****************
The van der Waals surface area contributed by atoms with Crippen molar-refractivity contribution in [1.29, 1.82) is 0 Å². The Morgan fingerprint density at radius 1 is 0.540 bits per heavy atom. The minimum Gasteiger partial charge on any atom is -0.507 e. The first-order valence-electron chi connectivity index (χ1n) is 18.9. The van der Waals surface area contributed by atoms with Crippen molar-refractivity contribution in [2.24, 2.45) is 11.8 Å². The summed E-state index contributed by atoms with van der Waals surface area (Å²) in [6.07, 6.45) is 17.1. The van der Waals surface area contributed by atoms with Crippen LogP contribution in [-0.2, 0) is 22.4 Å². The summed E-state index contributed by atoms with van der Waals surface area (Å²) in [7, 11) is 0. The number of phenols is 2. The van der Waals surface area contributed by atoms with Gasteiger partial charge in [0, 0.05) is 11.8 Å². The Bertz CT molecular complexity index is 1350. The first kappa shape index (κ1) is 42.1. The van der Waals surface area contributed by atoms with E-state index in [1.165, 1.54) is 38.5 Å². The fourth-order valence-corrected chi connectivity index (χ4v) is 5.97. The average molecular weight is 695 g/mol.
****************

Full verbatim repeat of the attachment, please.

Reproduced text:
The van der Waals surface area contributed by atoms with Crippen molar-refractivity contribution in [1.29, 1.82) is 0 Å². The Morgan fingerprint density at radius 1 is 0.540 bits per heavy atom. The minimum Gasteiger partial charge on any atom is -0.507 e. The first-order valence-electron chi connectivity index (χ1n) is 18.9. The van der Waals surface area contributed by atoms with Crippen molar-refractivity contribution in [2.24, 2.45) is 11.8 Å². The summed E-state index contributed by atoms with van der Waals surface area (Å²) in [6.07, 6.45) is 17.1. The van der Waals surface area contributed by atoms with Crippen LogP contribution in [-0.2, 0) is 22.4 Å². The summed E-state index contributed by atoms with van der Waals surface area (Å²) in [7, 11) is 0. The number of phenols is 2. The van der Waals surface area contributed by atoms with Gasteiger partial charge in [0, 0.05) is 11.8 Å². The Bertz CT molecular complexity index is 1350. The first kappa shape index (κ1) is 42.1. The van der Waals surface area contributed by atoms with E-state index in [1.165, 1.54) is 38.5 Å². The fourth-order valence-corrected chi connectivity index (χ4v) is 5.97. The average molecular weight is 695 g/mol.